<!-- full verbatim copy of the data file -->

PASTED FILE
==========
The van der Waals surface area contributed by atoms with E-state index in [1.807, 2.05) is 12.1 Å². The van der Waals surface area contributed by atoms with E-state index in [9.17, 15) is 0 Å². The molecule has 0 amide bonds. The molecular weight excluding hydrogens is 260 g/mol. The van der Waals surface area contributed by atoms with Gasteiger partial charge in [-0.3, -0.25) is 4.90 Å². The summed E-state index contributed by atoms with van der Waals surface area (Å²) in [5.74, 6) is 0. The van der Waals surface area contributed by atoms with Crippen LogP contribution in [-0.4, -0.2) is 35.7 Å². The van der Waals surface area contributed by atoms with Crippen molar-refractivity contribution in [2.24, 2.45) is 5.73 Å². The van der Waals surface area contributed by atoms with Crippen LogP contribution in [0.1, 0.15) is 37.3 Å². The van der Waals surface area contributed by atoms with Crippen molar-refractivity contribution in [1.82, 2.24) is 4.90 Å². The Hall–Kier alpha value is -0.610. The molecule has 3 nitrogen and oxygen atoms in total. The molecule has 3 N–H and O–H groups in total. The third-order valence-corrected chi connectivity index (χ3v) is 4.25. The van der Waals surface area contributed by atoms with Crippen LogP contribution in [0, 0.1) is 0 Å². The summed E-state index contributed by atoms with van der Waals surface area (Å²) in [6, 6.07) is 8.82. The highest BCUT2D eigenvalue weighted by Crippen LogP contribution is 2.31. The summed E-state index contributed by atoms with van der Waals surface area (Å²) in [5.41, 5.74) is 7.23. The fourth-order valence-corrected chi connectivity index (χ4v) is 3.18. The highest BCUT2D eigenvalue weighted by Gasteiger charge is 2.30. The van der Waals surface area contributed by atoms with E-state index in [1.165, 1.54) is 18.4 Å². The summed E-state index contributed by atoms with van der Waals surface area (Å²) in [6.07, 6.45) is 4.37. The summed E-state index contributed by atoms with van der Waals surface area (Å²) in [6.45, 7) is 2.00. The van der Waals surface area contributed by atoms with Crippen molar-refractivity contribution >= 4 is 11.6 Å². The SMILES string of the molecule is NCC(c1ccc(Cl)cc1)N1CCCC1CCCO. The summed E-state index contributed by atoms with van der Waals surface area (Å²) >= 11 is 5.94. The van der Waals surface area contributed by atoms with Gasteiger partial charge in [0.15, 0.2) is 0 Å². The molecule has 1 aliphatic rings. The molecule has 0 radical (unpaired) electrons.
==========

The van der Waals surface area contributed by atoms with E-state index in [1.807, 2.05) is 12.1 Å². The van der Waals surface area contributed by atoms with E-state index in [9.17, 15) is 0 Å². The molecule has 0 amide bonds. The molecular weight excluding hydrogens is 260 g/mol. The van der Waals surface area contributed by atoms with Gasteiger partial charge in [-0.3, -0.25) is 4.90 Å². The summed E-state index contributed by atoms with van der Waals surface area (Å²) in [5.74, 6) is 0. The van der Waals surface area contributed by atoms with Crippen LogP contribution in [-0.4, -0.2) is 35.7 Å². The van der Waals surface area contributed by atoms with Crippen molar-refractivity contribution in [2.24, 2.45) is 5.73 Å². The van der Waals surface area contributed by atoms with Crippen LogP contribution in [0.1, 0.15) is 37.3 Å². The van der Waals surface area contributed by atoms with Crippen molar-refractivity contribution in [1.82, 2.24) is 4.90 Å². The Hall–Kier alpha value is -0.610. The molecule has 3 nitrogen and oxygen atoms in total. The molecule has 3 N–H and O–H groups in total. The third-order valence-corrected chi connectivity index (χ3v) is 4.25. The van der Waals surface area contributed by atoms with Crippen LogP contribution in [0, 0.1) is 0 Å². The summed E-state index contributed by atoms with van der Waals surface area (Å²) in [6, 6.07) is 8.82. The highest BCUT2D eigenvalue weighted by Crippen LogP contribution is 2.31. The summed E-state index contributed by atoms with van der Waals surface area (Å²) in [5.41, 5.74) is 7.23. The fourth-order valence-corrected chi connectivity index (χ4v) is 3.18. The highest BCUT2D eigenvalue weighted by Gasteiger charge is 2.30. The van der Waals surface area contributed by atoms with E-state index in [1.165, 1.54) is 18.4 Å². The summed E-state index contributed by atoms with van der Waals surface area (Å²) in [6.07, 6.45) is 4.37. The summed E-state index contributed by atoms with van der Waals surface area (Å²) in [6.45, 7) is 2.00. The van der Waals surface area contributed by atoms with Crippen molar-refractivity contribution >= 4 is 11.6 Å². The SMILES string of the molecule is NCC(c1ccc(Cl)cc1)N1CCCC1CCCO. The summed E-state index contributed by atoms with van der Waals surface area (Å²) >= 11 is 5.94. The van der Waals surface area contributed by atoms with Gasteiger partial charge in [0.15, 0.2) is 0 Å². The molecule has 1 aliphatic rings. The molecule has 0 radical (unpaired) electrons.